Say NO to the Ivory Trade

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Say NO to the Ivory Trade

Photo Ofir Drori - LAGAIllegal ivory seized in Cameroon

In 1979 there were an estimated 1.3 million African elephants. A decade later, widespread poaching had reduced that figure by half. Just 600,000 African elephants remained.

Africa’s savannahs and forests were no longer sanctuaries for elephants; they had been turned into graveyards.

In 1989, a worldwide ban on ivory trade was approved by CITES. Levels of poaching fell dramatically, and black-market prices of ivory slumped.

CITES had saved the African elephant. Or had it?

Since 1997, there have been sustained attempts by certain countries to overturn the ban. In 1999, South Africa, Botswana, Namibia and Zimbabwe were allowed an ‘experimental one-off sale’ of 49,437kg of ivory to Japan. Then in 2002, a further one off-sale was approved, which finally took place in 2008 – and resulted in 105,000kg of ivory being shipped to China and Japan.

Today, levels of poaching and illegal trade are spiralling out of control once again. In many areas, rates of poaching are now the worst they have been since 1989. In 2009, over 20,000kg of ivory was seized and countries have started to report localised extinctions of very vulnerable elephant populations.

Despite this, in March 2010, Tanzania and Zambia tried to reduce the level of protection their elephants are afforded by CITES (by downlisting their elephant populations from Appendix I, which bans commercial trade, to Appendix II, which allows regulated trade subject to certain conditions). They also sought approval for a one-off sale of over 110,000kg of ivory.

The Tanzania and Zambia Proposals were in direct contravention of the spirit a nine-year moratorium on ivory trade, agreed by all range States in 2007.  The final wording of that moratorium unfortunately had a loophole which Tanzania and Zambia tried to exploit.

Had these proposals been approved, many feared for the future survival of many of Africa’s more fragile elephant populations that simply could not withstand any more poaching pressure. For Sierra Leone’s elephants it may already be too late – the Government of Sierra Leone announced at the end of 2009 that it feared its last few elephants had been lost to poachers.

The African Elephant Coalition is formed of 23-African elephant range States (the majority of countries with wild African elephants) who strongly opposed the Tanzanian and Zambian Proposals. They instead called on the international community to support a proposal by Ghana, Republic of Congo, Rwanda, Mali, Kenya, Liberia and Sierra Leone to close the loophole in the moratorium, and extend it to twenty years. They believed that only resolute action of this kind could increase the security for Africa’s beleaguered elephants.

This website is intended to be a central portal of information about ivory trade, elephant poaching and the impact of CITES decisions on Africa’s elephants.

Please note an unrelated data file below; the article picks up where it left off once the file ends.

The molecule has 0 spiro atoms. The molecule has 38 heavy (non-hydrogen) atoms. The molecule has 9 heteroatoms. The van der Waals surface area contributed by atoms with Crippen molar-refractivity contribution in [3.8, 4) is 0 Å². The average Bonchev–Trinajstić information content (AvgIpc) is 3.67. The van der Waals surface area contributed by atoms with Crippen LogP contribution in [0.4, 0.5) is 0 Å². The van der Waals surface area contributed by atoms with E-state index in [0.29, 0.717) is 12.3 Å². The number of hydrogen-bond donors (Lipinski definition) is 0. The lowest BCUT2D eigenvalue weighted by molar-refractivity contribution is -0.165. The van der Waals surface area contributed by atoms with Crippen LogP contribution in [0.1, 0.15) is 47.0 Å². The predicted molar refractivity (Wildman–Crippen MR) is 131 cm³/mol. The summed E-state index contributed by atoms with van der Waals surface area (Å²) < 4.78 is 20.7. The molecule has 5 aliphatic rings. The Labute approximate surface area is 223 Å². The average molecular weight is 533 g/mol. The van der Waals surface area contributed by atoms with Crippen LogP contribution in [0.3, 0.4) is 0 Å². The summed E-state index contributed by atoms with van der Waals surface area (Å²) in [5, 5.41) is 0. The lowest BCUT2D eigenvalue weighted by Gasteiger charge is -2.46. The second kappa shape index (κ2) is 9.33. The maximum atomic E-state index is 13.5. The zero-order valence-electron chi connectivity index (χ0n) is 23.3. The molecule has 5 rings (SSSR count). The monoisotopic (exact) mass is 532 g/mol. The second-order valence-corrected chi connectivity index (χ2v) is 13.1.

It provides those without a voice to join in the battle to protect elephants across Africa. They still need your support. Don’t delay – take action today!

Click this link to sign petition:- Say NO to the Ivory Trade »

Helping a Species That Leaves Few Feeling Warm and Fuzzy

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BELIZE CITY, Belize — Among conservation biologists, Rachel Graham is sometimes called the aquatic Jane Goodall: She has developed new information about the lives of her research subjects and, like the famous primatologist, she has successfully deployed science to create a constituency for their preservation.

But Dr. Graham’s subjects lack the all-but-human charms of Dr. Goodall’s chimps. As the director of the Wildlife Conservation Society’s Gulf and Caribbean Sharks and Rays Program, Dr. Graham must overcome deeply held fears and prejudices in her efforts to outlaw fishing of various shark species, including the whale shark, a playful and friendly creature that migrates to the western Caribbean every spring. That species of shark is now protected off the coasts of Belize and Mexico, and last May Dr. Graham received the 2011 Gold Award and about $100,000 from the Whitley Fund for Nature in England for her work on its behalf.

Rachel Graham studying whale sharks off Nosy Be, Madagascar

We spoke for three hours at a hotel here, then later by telephone. A condensed and edited version of the two conversations follows.

You are a citizen of Belize. Did you grow up here?

No. I spent a large part of my childhood in Tunisia, that little tinderbox that last spring sparked so many changes in the world. I’m very excited to be from there. My British mother and American father were international vagabonds who met while teaching in Sierra Leone. We were this migratory family.

Wherever we lived, I was always bringing home creatures — lizards, snakes, scorpions. Perhaps because I was this blue-eyed tomboy in places where no one else was that, I identified with marginalized animal species. My mother tells the story of my coming home from school, complaining: “It’s so boring there. Nobody wants to talk about piranhas or sharks!”

To read more click here:- Rachel Graham Shark women

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